The AMT4OceanSatFlux project is utilising an eddy covariance technique on board the 28th Atlantic Meridional Transect (AMT) cruise to measure the flux of carbon dioxide (CO2) between the atmosphere and ocean. These measurements will be used to validate a range of satellite products in order to gain regional and global estimates of gas exchange.
This programme builds upon the work of the AMT4SentinelFRM programme which made fiducial reference measurements at sea to calibrate and ensure the quality of data from the Sentinel satellites. This enables us to use the data from the satellites with greater confidence. With it we can address large scale issues and scientific questions on the effects of climate change in the global ocean, focusing on those that have a direct bearing on societal issues that humankind will face in the coming decades.
Why measure CO2 flux
Accurate measurements of CO2 flux are essential for a better understanding of how anthropogenic emissions of the greenhouse gas CO2 influence climate and the ocean’s role in the system. To date the oceans have absorbed around 40% of past emissions of CO2, this has a buffering effect on the atmospheric concentration of the gas, but is also changing the chemistry of the ocean.
The addition of eddy co-variance data to the range of high quality measurements on board the AMT cruise provides verification of state-of-the-art methods for estimating gas exchange. Combining multi-sensor data allows the calculation of global ocean-atmosphere CO2 fluxes, which is central to our understanding of how the oceans regulate increasing levels of CO2 and the extent to which this leads to ocean acidification. This large-scale analysis of satellite CO2 air-sea flux estimates has never been achieved before in the Atlantic Ocean.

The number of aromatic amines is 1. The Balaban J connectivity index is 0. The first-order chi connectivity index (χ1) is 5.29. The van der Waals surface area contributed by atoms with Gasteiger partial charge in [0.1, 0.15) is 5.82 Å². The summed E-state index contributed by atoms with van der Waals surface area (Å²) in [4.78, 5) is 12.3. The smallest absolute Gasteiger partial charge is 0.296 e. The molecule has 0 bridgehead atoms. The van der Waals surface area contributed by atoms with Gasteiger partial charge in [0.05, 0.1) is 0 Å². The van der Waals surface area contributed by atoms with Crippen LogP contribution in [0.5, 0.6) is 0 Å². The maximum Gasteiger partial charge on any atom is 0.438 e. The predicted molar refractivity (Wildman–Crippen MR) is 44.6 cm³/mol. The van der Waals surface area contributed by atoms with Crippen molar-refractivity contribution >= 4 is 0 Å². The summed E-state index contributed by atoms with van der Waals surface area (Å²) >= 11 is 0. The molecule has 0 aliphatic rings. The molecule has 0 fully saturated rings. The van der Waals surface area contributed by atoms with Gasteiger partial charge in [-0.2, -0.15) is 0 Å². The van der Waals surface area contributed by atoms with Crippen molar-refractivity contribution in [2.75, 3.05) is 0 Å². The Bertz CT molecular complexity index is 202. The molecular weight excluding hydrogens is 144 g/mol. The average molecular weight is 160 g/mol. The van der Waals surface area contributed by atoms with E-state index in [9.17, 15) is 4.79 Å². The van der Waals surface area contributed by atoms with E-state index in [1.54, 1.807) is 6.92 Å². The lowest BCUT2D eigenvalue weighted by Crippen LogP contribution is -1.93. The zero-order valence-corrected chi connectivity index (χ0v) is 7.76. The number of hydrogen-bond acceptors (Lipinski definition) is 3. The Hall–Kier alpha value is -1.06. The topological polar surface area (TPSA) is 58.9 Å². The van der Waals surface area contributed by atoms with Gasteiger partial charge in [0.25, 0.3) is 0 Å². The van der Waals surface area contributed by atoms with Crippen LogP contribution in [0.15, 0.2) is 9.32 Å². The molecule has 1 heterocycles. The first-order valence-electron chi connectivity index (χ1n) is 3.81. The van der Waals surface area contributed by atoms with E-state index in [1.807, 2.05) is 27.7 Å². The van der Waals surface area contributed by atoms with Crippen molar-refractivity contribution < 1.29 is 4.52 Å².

left: eddy covariance set-up, centre: radiometers, right: optics rig being deployed
What is ocean acidification?
The absorption of CO2 is causing a gradual increase in the pH of the oceans, a phenomenon called ocean acidification. This is having an adverse effect on many important marine species such as corals, oysters, crabs and plankton, and due to the unparalleled rate of acidification the organisms may not have time to evolve mechanisms to cope with the changing ocean chemistry.
What is the Atlantic Meridional Transect?
The Atlantic Meridional Transect (AMT) is a multidisciplinary programme which undertakes biological, chemical and physical oceanographic research during an annual voyage between the UK and destinations in the South Atlantic, a distance of up to 13,500km. The transect crosses a wide range of ecosystems from sub-polar to tropical and from euphotic shelf seas and upwelling systems to oligotrophic mid-ocean gyres making it an ideal platform for monitoring the health of our seas. The programme began in 1995 and provides a unique record of conditions in the Atlantic Ocean.